The team, working at the NIST Center for Neutron Research (NCNR), found a way to sidestep many of these requirements and render the interferometer much more tolerant of change. The heart of a classic neutron interferometer is a small piece of silicon about the size of a soda can, precisely machined so that three thin walls of silicon jut upwards from its surface. These walls diffract the neutron beam, splitting it in two, sending one part through the sample, and then recombining them. Interference patterns in the output reveal how the neutrons were affected by the sample. The recent innovation is to add an extra wall in a way that increases the overall symmetry of the interferometer.

"By adding a fourth vane to the usual three, we were effectively able to cancel out the effect of many disturbances," says Michael Huber of the NIST research team. "It will allow us to create a device that can be housed in a box the size of a large charcoal grill that sits on the floor."

The advance, Huber says, means the new device can be much closer to the neutron source, delivering more than 10 times as many neutrons on the sample as before and generating data that is far more accurate in a fraction of the time.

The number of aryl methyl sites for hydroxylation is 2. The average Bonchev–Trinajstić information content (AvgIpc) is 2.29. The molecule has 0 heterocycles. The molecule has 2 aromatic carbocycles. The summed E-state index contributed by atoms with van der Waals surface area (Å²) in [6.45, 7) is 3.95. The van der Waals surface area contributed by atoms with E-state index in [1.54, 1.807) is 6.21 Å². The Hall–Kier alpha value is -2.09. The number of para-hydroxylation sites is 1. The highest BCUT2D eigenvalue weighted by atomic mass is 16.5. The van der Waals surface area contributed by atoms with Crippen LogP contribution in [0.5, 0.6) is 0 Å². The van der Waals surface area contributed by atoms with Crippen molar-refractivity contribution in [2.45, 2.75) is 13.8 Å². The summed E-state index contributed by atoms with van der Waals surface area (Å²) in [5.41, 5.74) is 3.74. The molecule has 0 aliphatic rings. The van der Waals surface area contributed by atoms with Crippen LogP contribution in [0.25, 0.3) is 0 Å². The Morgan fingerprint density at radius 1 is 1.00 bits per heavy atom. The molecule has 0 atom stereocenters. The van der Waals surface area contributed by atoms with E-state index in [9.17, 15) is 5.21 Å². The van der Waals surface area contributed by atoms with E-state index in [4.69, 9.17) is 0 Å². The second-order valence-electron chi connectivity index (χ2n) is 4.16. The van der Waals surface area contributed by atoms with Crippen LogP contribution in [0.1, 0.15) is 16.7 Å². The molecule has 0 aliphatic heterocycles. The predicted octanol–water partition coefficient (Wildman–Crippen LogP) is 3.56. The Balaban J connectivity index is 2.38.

"A measurement that might have taken more than a week could be done in a matter of hours now," Huber says. "We can imagine our interferometer becoming more of a 'user facility' that industry and universities can book time on when needed, rather than the esoteric instrument it has been up to this point. This development in neutron interferometry demonstrates that quantum technologies have the potential to emerge from academia to help build practical devices for real-world applications."

Huber adds that the NCNR will still maintain the original blockhouse-style instrument for certain types of interferometry work, but will augment it with the new device, which could start taking measurements when the NCNR resumes neutron production after its expansion project is complete in February 2012.